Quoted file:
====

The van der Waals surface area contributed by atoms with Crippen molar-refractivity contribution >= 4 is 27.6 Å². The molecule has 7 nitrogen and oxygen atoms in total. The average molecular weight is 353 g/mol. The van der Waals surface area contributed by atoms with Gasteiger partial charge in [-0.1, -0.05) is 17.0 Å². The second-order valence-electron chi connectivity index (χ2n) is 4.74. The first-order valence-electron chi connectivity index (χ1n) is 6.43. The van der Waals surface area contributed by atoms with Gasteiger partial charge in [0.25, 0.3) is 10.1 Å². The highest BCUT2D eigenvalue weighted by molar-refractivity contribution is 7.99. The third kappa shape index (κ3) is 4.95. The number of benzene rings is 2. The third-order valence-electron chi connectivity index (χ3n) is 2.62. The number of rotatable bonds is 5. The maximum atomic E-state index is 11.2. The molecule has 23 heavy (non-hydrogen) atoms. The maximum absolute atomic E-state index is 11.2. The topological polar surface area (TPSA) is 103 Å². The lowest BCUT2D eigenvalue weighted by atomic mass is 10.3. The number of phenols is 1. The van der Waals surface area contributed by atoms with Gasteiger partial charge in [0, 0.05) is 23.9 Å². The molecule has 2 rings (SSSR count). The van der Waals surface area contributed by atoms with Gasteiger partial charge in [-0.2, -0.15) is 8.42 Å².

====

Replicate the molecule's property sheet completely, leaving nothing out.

The van der Waals surface area contributed by atoms with Crippen molar-refractivity contribution >= 4 is 27.6 Å². The molecule has 7 nitrogen and oxygen atoms in total. The average molecular weight is 353 g/mol. The van der Waals surface area contributed by atoms with Gasteiger partial charge in [-0.1, -0.05) is 17.0 Å². The second-order valence-electron chi connectivity index (χ2n) is 4.74. The first-order valence-electron chi connectivity index (χ1n) is 6.43. The van der Waals surface area contributed by atoms with Gasteiger partial charge in [0.25, 0.3) is 10.1 Å². The highest BCUT2D eigenvalue weighted by molar-refractivity contribution is 7.99. The third kappa shape index (κ3) is 4.95. The number of benzene rings is 2. The third-order valence-electron chi connectivity index (χ3n) is 2.62. The number of rotatable bonds is 5. The maximum atomic E-state index is 11.2. The molecule has 23 heavy (non-hydrogen) atoms. The maximum absolute atomic E-state index is 11.2. The topological polar surface area (TPSA) is 103 Å². The lowest BCUT2D eigenvalue weighted by atomic mass is 10.3. The number of phenols is 1. The van der Waals surface area contributed by atoms with Gasteiger partial charge in [0, 0.05) is 23.9 Å². The molecule has 2 rings (SSSR count). The van der Waals surface area contributed by atoms with Gasteiger partial charge in [-0.2, -0.15) is 8.42 Å².